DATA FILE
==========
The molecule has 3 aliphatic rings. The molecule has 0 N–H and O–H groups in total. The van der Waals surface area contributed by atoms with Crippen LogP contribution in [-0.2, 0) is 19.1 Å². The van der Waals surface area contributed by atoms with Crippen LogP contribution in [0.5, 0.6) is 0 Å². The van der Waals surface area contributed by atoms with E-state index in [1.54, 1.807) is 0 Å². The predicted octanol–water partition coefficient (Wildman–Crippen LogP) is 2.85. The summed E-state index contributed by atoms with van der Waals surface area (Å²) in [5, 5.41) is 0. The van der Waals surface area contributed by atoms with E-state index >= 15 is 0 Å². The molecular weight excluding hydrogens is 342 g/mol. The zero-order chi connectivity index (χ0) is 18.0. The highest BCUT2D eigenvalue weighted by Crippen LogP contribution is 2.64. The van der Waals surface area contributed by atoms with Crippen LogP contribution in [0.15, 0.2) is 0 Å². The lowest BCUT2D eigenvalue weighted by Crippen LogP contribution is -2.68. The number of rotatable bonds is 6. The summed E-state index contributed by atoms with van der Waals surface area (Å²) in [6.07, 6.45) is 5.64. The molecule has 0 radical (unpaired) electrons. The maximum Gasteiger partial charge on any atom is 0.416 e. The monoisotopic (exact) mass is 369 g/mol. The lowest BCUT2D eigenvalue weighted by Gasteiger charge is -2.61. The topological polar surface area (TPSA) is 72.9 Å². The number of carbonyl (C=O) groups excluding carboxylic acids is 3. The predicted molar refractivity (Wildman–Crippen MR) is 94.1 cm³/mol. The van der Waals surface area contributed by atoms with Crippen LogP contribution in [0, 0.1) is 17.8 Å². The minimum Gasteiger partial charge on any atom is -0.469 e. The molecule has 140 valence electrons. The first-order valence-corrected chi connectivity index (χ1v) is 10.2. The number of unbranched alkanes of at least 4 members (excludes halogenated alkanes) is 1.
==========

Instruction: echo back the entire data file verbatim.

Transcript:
The molecule has 3 aliphatic rings. The molecule has 0 N–H and O–H groups in total. The van der Waals surface area contributed by atoms with Crippen LogP contribution in [-0.2, 0) is 19.1 Å². The van der Waals surface area contributed by atoms with Crippen LogP contribution in [0.5, 0.6) is 0 Å². The van der Waals surface area contributed by atoms with E-state index in [1.54, 1.807) is 0 Å². The predicted octanol–water partition coefficient (Wildman–Crippen LogP) is 2.85. The summed E-state index contributed by atoms with van der Waals surface area (Å²) in [5, 5.41) is 0. The van der Waals surface area contributed by atoms with E-state index >= 15 is 0 Å². The molecular weight excluding hydrogens is 342 g/mol. The zero-order chi connectivity index (χ0) is 18.0. The highest BCUT2D eigenvalue weighted by Crippen LogP contribution is 2.64. The van der Waals surface area contributed by atoms with Crippen LogP contribution in [0.15, 0.2) is 0 Å². The lowest BCUT2D eigenvalue weighted by Crippen LogP contribution is -2.68. The number of rotatable bonds is 6. The summed E-state index contributed by atoms with van der Waals surface area (Å²) in [6.07, 6.45) is 5.64. The molecule has 0 radical (unpaired) electrons. The maximum Gasteiger partial charge on any atom is 0.416 e. The monoisotopic (exact) mass is 369 g/mol. The lowest BCUT2D eigenvalue weighted by Gasteiger charge is -2.61. The topological polar surface area (TPSA) is 72.9 Å². The number of carbonyl (C=O) groups excluding carboxylic acids is 3. The predicted molar refractivity (Wildman–Crippen MR) is 94.1 cm³/mol. The van der Waals surface area contributed by atoms with Crippen LogP contribution in [0, 0.1) is 17.8 Å². The minimum Gasteiger partial charge on any atom is -0.469 e. The molecule has 140 valence electrons. The first-order valence-corrected chi connectivity index (χ1v) is 10.2. The number of unbranched alkanes of at least 4 members (excludes halogenated alkanes) is 1.